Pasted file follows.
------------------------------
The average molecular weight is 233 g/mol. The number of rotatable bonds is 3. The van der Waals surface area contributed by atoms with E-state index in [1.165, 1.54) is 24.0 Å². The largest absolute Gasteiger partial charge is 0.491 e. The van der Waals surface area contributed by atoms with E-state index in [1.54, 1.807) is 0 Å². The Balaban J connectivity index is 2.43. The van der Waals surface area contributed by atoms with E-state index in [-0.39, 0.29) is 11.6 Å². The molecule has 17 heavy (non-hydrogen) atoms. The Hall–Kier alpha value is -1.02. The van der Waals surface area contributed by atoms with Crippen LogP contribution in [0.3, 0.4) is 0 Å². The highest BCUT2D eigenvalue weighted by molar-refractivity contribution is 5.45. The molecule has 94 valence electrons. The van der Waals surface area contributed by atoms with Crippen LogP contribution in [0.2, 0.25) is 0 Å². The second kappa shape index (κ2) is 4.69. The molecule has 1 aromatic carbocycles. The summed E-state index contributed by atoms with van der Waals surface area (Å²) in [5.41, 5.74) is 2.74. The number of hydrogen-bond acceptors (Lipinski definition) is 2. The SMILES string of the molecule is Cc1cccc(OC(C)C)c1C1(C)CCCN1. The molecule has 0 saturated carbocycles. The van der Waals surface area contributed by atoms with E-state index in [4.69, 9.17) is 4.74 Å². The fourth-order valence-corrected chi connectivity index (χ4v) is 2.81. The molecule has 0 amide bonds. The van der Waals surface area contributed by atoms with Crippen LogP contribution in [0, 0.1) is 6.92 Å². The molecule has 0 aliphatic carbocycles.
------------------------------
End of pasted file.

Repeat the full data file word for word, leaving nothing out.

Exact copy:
The average molecular weight is 233 g/mol. The number of rotatable bonds is 3. The van der Waals surface area contributed by atoms with E-state index in [1.165, 1.54) is 24.0 Å². The largest absolute Gasteiger partial charge is 0.491 e. The van der Waals surface area contributed by atoms with E-state index in [1.54, 1.807) is 0 Å². The Balaban J connectivity index is 2.43. The van der Waals surface area contributed by atoms with E-state index in [-0.39, 0.29) is 11.6 Å². The molecule has 17 heavy (non-hydrogen) atoms. The Hall–Kier alpha value is -1.02. The van der Waals surface area contributed by atoms with Crippen LogP contribution in [0.3, 0.4) is 0 Å². The highest BCUT2D eigenvalue weighted by molar-refractivity contribution is 5.45. The molecule has 94 valence electrons. The van der Waals surface area contributed by atoms with Crippen LogP contribution in [0.2, 0.25) is 0 Å². The second kappa shape index (κ2) is 4.69. The molecule has 1 aromatic carbocycles. The summed E-state index contributed by atoms with van der Waals surface area (Å²) in [5.41, 5.74) is 2.74. The number of hydrogen-bond acceptors (Lipinski definition) is 2. The SMILES string of the molecule is Cc1cccc(OC(C)C)c1C1(C)CCCN1. The molecule has 0 saturated carbocycles. The van der Waals surface area contributed by atoms with E-state index in [4.69, 9.17) is 4.74 Å². The fourth-order valence-corrected chi connectivity index (χ4v) is 2.81. The molecule has 0 amide bonds. The van der Waals surface area contributed by atoms with Crippen LogP contribution in [0, 0.1) is 6.92 Å². The molecule has 0 aliphatic carbocycles.